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4 reasons why new food is awesome

3 Aug

1) New food is a hot commodity

You can’t get new food anywhere. I mean, c’mon, I’ve had a lot of food in my life. It’s not every day I can get my hands on something I’ve never tasted!

2) It’s exciting and mysterious

I love surprises. I love not knowing what something will taste like, or even what’s all in it. The thrill of experiencing the hustle and bustle of a new city is on par to tasting that city’s specialty dish (mmm!).

The meal on my flight to Japan might have been more mysterious than exciting…

3) You can more fully experience small details

Think of meeting a someone new. You say hello, shake hands, maybe ask a few general questions. Five minutes into your conversation, you’ve judged whether or not you like them. If you do, you talk longer and discover a smidgen of their past, their favorite places to hang out and other details that make them unique. Accordingly, when you spy a new food, you scope it out. Give it a cautious sniff and inspect its ingredients. Then you take a bite. If you like it, you eat more, and as you do, you experience its notes of flavor fully and form adjectives for certain characteristics of it in your mind. Granted, you might learn more about a food each time you eat it, but that first bite has your total attention, allowing you to fully enjoy the details.

4) It tells about a country’s identity

In nearly every culture, meals are a time for community. What get-together doesn’t have food in the mix? A lame one, believe you me. If you want to call up that friend you haven’t seen awhile, you ask her to meet you for coffee or at a deli. Why? Food lightens the mood. We’ve been trained to associate food with good feelings (aka, coffee and friendship). Since food is such an important part of everyones’ lives, the things a person eats tells you a bit about them.

I’m not sure what this snack says about me…

Why do you enjoy new food?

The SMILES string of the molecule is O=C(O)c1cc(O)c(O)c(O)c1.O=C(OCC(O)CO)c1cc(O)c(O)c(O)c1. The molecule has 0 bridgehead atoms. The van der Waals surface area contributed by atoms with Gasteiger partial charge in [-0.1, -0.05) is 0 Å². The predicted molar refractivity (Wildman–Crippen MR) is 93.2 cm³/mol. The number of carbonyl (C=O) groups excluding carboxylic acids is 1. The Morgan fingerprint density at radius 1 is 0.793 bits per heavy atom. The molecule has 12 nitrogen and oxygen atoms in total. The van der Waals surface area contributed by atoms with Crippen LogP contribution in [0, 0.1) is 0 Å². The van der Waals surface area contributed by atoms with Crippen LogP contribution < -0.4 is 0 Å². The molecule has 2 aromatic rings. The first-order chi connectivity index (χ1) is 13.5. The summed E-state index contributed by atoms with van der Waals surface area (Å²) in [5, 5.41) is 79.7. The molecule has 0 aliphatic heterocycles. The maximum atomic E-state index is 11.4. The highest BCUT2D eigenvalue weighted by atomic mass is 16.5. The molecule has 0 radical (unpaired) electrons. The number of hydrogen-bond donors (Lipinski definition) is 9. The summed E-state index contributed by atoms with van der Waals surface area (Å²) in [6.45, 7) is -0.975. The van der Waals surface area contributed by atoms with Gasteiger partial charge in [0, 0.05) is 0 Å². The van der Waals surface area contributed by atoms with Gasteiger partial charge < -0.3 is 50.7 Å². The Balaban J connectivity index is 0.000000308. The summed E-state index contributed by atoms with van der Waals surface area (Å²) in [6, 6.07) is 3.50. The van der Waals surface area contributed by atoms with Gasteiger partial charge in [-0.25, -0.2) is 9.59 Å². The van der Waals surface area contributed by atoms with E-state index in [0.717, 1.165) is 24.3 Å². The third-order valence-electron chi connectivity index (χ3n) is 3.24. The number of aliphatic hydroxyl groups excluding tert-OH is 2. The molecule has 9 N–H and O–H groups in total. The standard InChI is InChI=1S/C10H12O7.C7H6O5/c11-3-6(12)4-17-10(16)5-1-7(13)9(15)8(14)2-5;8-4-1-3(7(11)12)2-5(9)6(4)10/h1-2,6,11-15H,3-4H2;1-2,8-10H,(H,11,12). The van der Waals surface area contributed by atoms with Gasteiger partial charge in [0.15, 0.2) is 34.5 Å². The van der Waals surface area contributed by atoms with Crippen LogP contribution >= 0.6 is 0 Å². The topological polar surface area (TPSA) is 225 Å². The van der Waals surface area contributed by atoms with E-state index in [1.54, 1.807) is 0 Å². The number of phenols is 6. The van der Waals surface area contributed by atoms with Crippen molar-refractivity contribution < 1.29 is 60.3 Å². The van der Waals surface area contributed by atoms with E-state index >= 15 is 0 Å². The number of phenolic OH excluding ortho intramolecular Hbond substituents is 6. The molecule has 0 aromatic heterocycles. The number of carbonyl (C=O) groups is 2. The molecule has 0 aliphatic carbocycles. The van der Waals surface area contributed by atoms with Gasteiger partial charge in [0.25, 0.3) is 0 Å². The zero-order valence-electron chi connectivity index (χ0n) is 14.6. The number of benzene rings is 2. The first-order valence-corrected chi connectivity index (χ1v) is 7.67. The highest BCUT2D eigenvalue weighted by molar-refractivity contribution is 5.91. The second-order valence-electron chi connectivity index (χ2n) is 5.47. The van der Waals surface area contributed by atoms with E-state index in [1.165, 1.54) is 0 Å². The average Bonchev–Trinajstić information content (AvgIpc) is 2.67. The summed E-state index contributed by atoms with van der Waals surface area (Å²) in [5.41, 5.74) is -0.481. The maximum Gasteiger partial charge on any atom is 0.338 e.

The taste of Chinese hospitality

5 May

I will go out of my way to try new international restaurants in town. If I discover a new food or drink and no restaurant serves it, I will attempt to make it at home. But recently I had the opportunity to eat both international and homemade food that I did not prepare!

My family “adopted” two Chinese graduate students from Vanderbilt. Originally this was so the girls, freshly off the plane from China, could have someone along side them as they adjusted to American life. But it wasn’t long before both of them were excelling in both college and the good ol’ U.S.A.

When we get together, we have the most honest and interesting conversations about American and Chinese culture, politics and everything in between.

One of the girl’s mothers came to visit, and we were invited to experience some homemade Chinese cookin’. Five members of my family went to dinner, but there was seriously enough food for 20. Our hosts were so precious and scolded me when I got too full to continue eating.

All the food was an aspect of Chinese tradition – Chinese hosts go out of their way to make sure their guests are full, happy and entertained. I live in the South, but the South ain’t got nothin’ on Chinese hospitality!

The table of Awesome

A significant part of the meal was the Hot Pot, a pot of boiling sauce in which you dip raw meat, noodles or vegetables for ultra fresh eating. I loved it because, although everyone was supposed to keep track of their own food in the pot, every time I ladled out my food it was a mystery what would come out with it!

Beef and octopus ready for the Hot Pot

I also enjoyed trying some new foods. This was my first “big” octopus. I’ve eaten what I guess were baby octopi in Budapest. I can’t say it’s my favorite meat ever…it takes about two minutes to chew a bite enough to swallow, and the suckers sort of pop while you chew.

(in Budapest) Do I have to eat him?

Chinese noodles, which look like clear worms but taste amazing when cooked in the hot pot, were new to me as well. We also got to eat Chinese cabbage (bok choy) and tofu sheets.

We communicated with the girl’s mother, who spoke only Chinese, through translation all night, yet the conversation was anything but awkward. Everyone was fast friends before the night ended. My family and I felt so honored by these wonderful Chinese women, and I enjoyed learning from them about Chinese hospitality and tradition.